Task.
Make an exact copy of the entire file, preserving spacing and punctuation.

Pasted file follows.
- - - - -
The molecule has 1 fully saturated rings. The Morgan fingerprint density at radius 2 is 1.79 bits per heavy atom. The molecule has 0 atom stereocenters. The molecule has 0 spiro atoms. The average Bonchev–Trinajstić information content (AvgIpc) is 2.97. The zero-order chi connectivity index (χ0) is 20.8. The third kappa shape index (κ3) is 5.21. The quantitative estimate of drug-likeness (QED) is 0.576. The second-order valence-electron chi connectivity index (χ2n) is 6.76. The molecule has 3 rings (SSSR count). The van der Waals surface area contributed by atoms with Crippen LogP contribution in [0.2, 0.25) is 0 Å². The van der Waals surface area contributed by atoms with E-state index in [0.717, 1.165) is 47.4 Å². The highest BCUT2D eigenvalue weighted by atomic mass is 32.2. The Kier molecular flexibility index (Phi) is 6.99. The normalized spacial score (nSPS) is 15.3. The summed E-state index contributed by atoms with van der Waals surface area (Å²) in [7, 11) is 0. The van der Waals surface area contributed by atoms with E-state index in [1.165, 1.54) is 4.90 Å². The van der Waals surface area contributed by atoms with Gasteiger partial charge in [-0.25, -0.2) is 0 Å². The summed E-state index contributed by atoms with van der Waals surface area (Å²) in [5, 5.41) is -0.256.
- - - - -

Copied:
The molecule has 1 fully saturated rings. The Morgan fingerprint density at radius 2 is 1.79 bits per heavy atom. The molecule has 0 atom stereocenters. The molecule has 0 spiro atoms. The average Bonchev–Trinajstić information content (AvgIpc) is 2.97. The zero-order chi connectivity index (χ0) is 20.8. The third kappa shape index (κ3) is 5.21. The quantitative estimate of drug-likeness (QED) is 0.576. The second-order valence-electron chi connectivity index (χ2n) is 6.76. The molecule has 3 rings (SSSR count). The van der Waals surface area contributed by atoms with Crippen LogP contribution in [0.2, 0.25) is 0 Å². The van der Waals surface area contributed by atoms with E-state index in [0.717, 1.165) is 47.4 Å². The highest BCUT2D eigenvalue weighted by atomic mass is 32.2. The Kier molecular flexibility index (Phi) is 6.99. The normalized spacial score (nSPS) is 15.3. The summed E-state index contributed by atoms with van der Waals surface area (Å²) in [7, 11) is 0. The van der Waals surface area contributed by atoms with E-state index in [1.165, 1.54) is 4.90 Å². The van der Waals surface area contributed by atoms with Gasteiger partial charge in [-0.25, -0.2) is 0 Å². The summed E-state index contributed by atoms with van der Waals surface area (Å²) in [5, 5.41) is -0.256.